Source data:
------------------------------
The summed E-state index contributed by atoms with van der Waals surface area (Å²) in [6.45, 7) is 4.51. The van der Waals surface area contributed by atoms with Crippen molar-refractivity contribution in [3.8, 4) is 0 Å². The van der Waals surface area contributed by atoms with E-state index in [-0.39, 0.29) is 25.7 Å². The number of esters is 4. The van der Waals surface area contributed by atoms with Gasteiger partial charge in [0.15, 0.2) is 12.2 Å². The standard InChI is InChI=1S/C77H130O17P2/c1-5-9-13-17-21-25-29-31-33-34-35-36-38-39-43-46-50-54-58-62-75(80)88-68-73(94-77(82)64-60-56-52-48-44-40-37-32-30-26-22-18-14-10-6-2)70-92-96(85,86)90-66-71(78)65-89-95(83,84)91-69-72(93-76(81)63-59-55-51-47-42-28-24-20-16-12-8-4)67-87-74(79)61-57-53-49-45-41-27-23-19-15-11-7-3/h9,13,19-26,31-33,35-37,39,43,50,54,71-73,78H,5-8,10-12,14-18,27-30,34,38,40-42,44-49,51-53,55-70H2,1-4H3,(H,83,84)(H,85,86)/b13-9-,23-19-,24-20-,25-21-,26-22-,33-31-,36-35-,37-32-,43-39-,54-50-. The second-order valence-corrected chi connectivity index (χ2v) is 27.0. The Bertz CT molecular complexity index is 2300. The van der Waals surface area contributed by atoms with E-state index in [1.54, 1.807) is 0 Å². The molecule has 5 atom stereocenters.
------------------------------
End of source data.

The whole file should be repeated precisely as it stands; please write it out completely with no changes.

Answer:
The summed E-state index contributed by atoms with van der Waals surface area (Å²) in [6.45, 7) is 4.51. The van der Waals surface area contributed by atoms with Crippen molar-refractivity contribution in [3.8, 4) is 0 Å². The van der Waals surface area contributed by atoms with E-state index in [-0.39, 0.29) is 25.7 Å². The number of esters is 4. The van der Waals surface area contributed by atoms with Gasteiger partial charge in [0.15, 0.2) is 12.2 Å². The standard InChI is InChI=1S/C77H130O17P2/c1-5-9-13-17-21-25-29-31-33-34-35-36-38-39-43-46-50-54-58-62-75(80)88-68-73(94-77(82)64-60-56-52-48-44-40-37-32-30-26-22-18-14-10-6-2)70-92-96(85,86)90-66-71(78)65-89-95(83,84)91-69-72(93-76(81)63-59-55-51-47-42-28-24-20-16-12-8-4)67-87-74(79)61-57-53-49-45-41-27-23-19-15-11-7-3/h9,13,19-26,31-33,35-37,39,43,50,54,71-73,78H,5-8,10-12,14-18,27-30,34,38,40-42,44-49,51-53,55-70H2,1-4H3,(H,83,84)(H,85,86)/b13-9-,23-19-,24-20-,25-21-,26-22-,33-31-,36-35-,37-32-,43-39-,54-50-. The second-order valence-corrected chi connectivity index (χ2v) is 27.0. The Bertz CT molecular complexity index is 2300. The van der Waals surface area contributed by atoms with E-state index in [1.54, 1.807) is 0 Å². The molecule has 5 atom stereocenters.